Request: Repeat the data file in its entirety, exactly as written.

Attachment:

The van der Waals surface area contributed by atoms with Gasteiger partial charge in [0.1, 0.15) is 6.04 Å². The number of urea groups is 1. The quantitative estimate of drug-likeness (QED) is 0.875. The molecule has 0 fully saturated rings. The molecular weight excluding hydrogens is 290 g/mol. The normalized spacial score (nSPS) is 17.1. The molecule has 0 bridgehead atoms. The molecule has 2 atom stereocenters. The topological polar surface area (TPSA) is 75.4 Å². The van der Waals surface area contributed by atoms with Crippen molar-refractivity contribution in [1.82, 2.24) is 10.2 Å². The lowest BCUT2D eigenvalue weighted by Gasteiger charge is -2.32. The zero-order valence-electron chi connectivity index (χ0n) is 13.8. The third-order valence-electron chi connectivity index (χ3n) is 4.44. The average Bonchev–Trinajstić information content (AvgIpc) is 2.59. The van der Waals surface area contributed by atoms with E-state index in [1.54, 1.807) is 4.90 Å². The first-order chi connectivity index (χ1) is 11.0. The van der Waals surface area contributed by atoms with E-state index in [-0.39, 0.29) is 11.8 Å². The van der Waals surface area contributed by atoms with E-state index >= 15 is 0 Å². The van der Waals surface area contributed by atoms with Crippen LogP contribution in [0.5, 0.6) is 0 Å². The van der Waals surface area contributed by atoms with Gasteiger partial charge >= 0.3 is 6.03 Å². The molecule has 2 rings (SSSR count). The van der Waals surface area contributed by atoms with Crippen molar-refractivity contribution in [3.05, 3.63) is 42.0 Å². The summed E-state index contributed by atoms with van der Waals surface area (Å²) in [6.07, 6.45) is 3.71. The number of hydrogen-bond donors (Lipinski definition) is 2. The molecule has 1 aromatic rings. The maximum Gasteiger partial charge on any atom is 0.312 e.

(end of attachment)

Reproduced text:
The van der Waals surface area contributed by atoms with Gasteiger partial charge in [0.1, 0.15) is 6.04 Å². The number of urea groups is 1. The quantitative estimate of drug-likeness (QED) is 0.875. The molecule has 0 fully saturated rings. The molecular weight excluding hydrogens is 290 g/mol. The normalized spacial score (nSPS) is 17.1. The molecule has 0 bridgehead atoms. The molecule has 2 atom stereocenters. The topological polar surface area (TPSA) is 75.4 Å². The van der Waals surface area contributed by atoms with Crippen molar-refractivity contribution in [1.82, 2.24) is 10.2 Å². The lowest BCUT2D eigenvalue weighted by Gasteiger charge is -2.32. The zero-order valence-electron chi connectivity index (χ0n) is 13.8. The third-order valence-electron chi connectivity index (χ3n) is 4.44. The average Bonchev–Trinajstić information content (AvgIpc) is 2.59. The van der Waals surface area contributed by atoms with E-state index in [1.54, 1.807) is 4.90 Å². The first-order chi connectivity index (χ1) is 11.0. The van der Waals surface area contributed by atoms with E-state index in [-0.39, 0.29) is 11.8 Å². The van der Waals surface area contributed by atoms with E-state index >= 15 is 0 Å². The van der Waals surface area contributed by atoms with Crippen LogP contribution in [0.5, 0.6) is 0 Å². The van der Waals surface area contributed by atoms with Gasteiger partial charge >= 0.3 is 6.03 Å². The molecule has 2 rings (SSSR count). The van der Waals surface area contributed by atoms with Crippen molar-refractivity contribution in [3.05, 3.63) is 42.0 Å². The summed E-state index contributed by atoms with van der Waals surface area (Å²) in [6.07, 6.45) is 3.71. The number of hydrogen-bond donors (Lipinski definition) is 2. The molecule has 1 aromatic rings. The maximum Gasteiger partial charge on any atom is 0.312 e.